Spatial surface patterns of hummocks, hollows, ridges, and pools (microtopography) are common features of many northern peatlands and are particularly distinct within the vast peatlands of the Hudson Bay Lowland (HBL), Canada. Hypotheses and models describe how small-scale feedbacks among vegetation, hydrology, and nutrients cause spatial differences in peat accumulation that enable microforms and surface patterns to develop over time. Empirical tests of the predictions from theoretical models of these proposed feedback mechanisms are limited, particularly in large peatland complexes such as the HBL. We investigate feedbacks controlling peatland structure and function in an ombrogenous bog and a minerogenous fen in the HBL. Our sites represent surface patterns found in many northern peatlands, specifically spatially irregular hummocks and hollows, and parallel ridges and pools that are perpendicular to slope. We found the occurrence of different spatial patterns depends on position within a peat landform, with these differences attributed to the ecohydrological setting. In turn, the ecohydrological setting, with different water table depths, nutrient availability, and species composition, influences the strength and direction of feedback mechanisms at the microform scale. Our data support the prediction of a positive feedback between plant productivity and acrotelm thickness for peat accumulation and hummock growth and that this may be enhanced by water ponding on slopes to form ridge–pool tracks. We did not find evidence to support the proposed feedback among evapotranspiration-driven transport of water and nutrients for the development of hummocks. Our results suggest a combination of mechanisms operating at various temporal and spatial scales is associated with the development of surface patterns in northern peatlands.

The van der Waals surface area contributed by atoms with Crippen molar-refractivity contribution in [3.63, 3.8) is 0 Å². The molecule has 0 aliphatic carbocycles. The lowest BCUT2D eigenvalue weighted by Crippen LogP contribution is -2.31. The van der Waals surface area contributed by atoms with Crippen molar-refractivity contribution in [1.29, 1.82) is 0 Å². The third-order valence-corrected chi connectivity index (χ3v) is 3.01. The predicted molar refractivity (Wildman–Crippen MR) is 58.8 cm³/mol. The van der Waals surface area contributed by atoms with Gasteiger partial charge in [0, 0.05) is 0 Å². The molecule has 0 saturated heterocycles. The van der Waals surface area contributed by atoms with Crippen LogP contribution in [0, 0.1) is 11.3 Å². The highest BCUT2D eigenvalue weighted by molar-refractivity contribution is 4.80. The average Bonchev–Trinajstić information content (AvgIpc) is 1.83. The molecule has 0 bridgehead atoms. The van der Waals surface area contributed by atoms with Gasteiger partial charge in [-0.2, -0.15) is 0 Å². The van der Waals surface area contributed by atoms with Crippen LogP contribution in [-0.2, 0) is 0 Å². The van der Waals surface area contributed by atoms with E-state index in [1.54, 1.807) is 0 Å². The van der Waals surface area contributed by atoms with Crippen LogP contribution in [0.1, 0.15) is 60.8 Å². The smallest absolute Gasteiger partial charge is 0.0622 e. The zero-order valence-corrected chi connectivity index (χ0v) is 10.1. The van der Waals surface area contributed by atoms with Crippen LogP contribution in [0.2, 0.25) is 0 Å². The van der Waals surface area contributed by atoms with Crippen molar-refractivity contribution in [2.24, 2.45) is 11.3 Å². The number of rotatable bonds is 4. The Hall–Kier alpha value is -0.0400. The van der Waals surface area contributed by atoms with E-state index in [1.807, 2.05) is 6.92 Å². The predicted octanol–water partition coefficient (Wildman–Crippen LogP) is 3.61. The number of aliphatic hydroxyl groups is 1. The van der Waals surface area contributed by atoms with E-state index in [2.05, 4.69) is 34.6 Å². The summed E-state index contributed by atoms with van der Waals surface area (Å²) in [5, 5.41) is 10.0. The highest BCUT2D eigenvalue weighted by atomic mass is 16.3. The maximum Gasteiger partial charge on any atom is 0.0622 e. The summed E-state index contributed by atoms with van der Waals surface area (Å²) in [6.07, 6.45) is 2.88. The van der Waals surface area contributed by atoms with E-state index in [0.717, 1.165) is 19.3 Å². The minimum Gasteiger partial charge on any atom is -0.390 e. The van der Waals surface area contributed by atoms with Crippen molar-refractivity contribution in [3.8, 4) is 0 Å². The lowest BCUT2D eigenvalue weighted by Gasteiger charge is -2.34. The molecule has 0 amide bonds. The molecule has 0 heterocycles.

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We thank Annie Schreck, Isobel Phoebus, Annalise Miska, Stephanie Cotnoir, David Blair, Paul Wilson, Sofie Hojabri, and Tatjana Živković for their assistance in both the field and laboratory; Mike Dalva and Aaron Craig for assistance with laboratory analyses; and Dr. Koreen Millard for assistance with the DGPS surveys. The authors gratefully acknowledge the support of the Attawapiskat First Nation and Mushkegowuk Council in establishing the research sites and for sharing traditional knowledge of the Hudson Bay Lowland. We are also grateful for logistical support from De Beers Canada Victor Mine and for the support of students and staff from other universities, especially Dr. Brian Branfireun and Dr. Elyn Humphreys, operating in this remote field location. We thank two anonymous reviewers whose comments improved the clarity of the manuscript. This research was funded by an NSERC Strategic Grant (STGP-397297-10) awarded to N.T.R. and others, and with generous support awarded to L.I.H. from the W. Garfield Weston Foundation Fellowship for Northern Conservation, administered by Wildlife Conservation Society (WCS) Canada.
Conflict of interest
The authors declare that they have no conflict of interest.
LIH designed the methodology, collected and analysed the data, and wrote the manuscript. NTR and TRM contributed to the methodology and data interpretation. All authors contributed critically to the draft manuscript and gave final approval for publication.
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Harris, L.I., Roulet, N.T. & Moore, T.R. Mechanisms for the Development of Microform Patterns in Peatlands of the Hudson Bay Lowland. Ecosystems 23, 741–767 (2020). https://doi.org/10.1007/s10021-019-00436-z
- surface patterns
- peat accumulation
- structuring mechanisms
- ecohydrological feedbacks
- nutrient accumulation
- water ponding
- Hudson Bay Lowland